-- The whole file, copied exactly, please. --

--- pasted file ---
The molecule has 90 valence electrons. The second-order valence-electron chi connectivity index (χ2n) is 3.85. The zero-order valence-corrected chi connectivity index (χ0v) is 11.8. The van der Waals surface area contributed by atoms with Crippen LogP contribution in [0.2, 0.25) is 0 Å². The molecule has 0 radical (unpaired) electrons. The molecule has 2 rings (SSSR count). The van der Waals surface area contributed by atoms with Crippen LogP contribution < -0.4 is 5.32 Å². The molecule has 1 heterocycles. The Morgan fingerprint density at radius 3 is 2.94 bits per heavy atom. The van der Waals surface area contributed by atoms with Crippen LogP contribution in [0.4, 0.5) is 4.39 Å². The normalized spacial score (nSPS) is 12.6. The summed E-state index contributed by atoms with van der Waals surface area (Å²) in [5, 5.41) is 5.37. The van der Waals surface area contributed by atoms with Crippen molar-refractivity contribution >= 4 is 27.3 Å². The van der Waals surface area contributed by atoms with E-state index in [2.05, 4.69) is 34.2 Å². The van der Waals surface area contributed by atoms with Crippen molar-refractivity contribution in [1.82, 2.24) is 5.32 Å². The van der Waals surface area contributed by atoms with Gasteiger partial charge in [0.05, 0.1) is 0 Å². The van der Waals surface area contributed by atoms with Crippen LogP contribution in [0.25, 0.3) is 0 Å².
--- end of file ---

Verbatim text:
The molecule has 90 valence electrons. The second-order valence-electron chi connectivity index (χ2n) is 3.85. The zero-order valence-corrected chi connectivity index (χ0v) is 11.8. The van der Waals surface area contributed by atoms with Crippen LogP contribution in [0.2, 0.25) is 0 Å². The molecule has 0 radical (unpaired) electrons. The molecule has 2 rings (SSSR count). The van der Waals surface area contributed by atoms with Crippen LogP contribution < -0.4 is 5.32 Å². The molecule has 1 heterocycles. The Morgan fingerprint density at radius 3 is 2.94 bits per heavy atom. The van der Waals surface area contributed by atoms with Crippen LogP contribution in [0.4, 0.5) is 4.39 Å². The normalized spacial score (nSPS) is 12.6. The summed E-state index contributed by atoms with van der Waals surface area (Å²) in [5, 5.41) is 5.37. The van der Waals surface area contributed by atoms with Crippen molar-refractivity contribution >= 4 is 27.3 Å². The van der Waals surface area contributed by atoms with E-state index in [2.05, 4.69) is 34.2 Å². The van der Waals surface area contributed by atoms with Crippen molar-refractivity contribution in [1.82, 2.24) is 5.32 Å². The van der Waals surface area contributed by atoms with Gasteiger partial charge in [0.05, 0.1) is 0 Å². The van der Waals surface area contributed by atoms with Crippen LogP contribution in [0.25, 0.3) is 0 Å².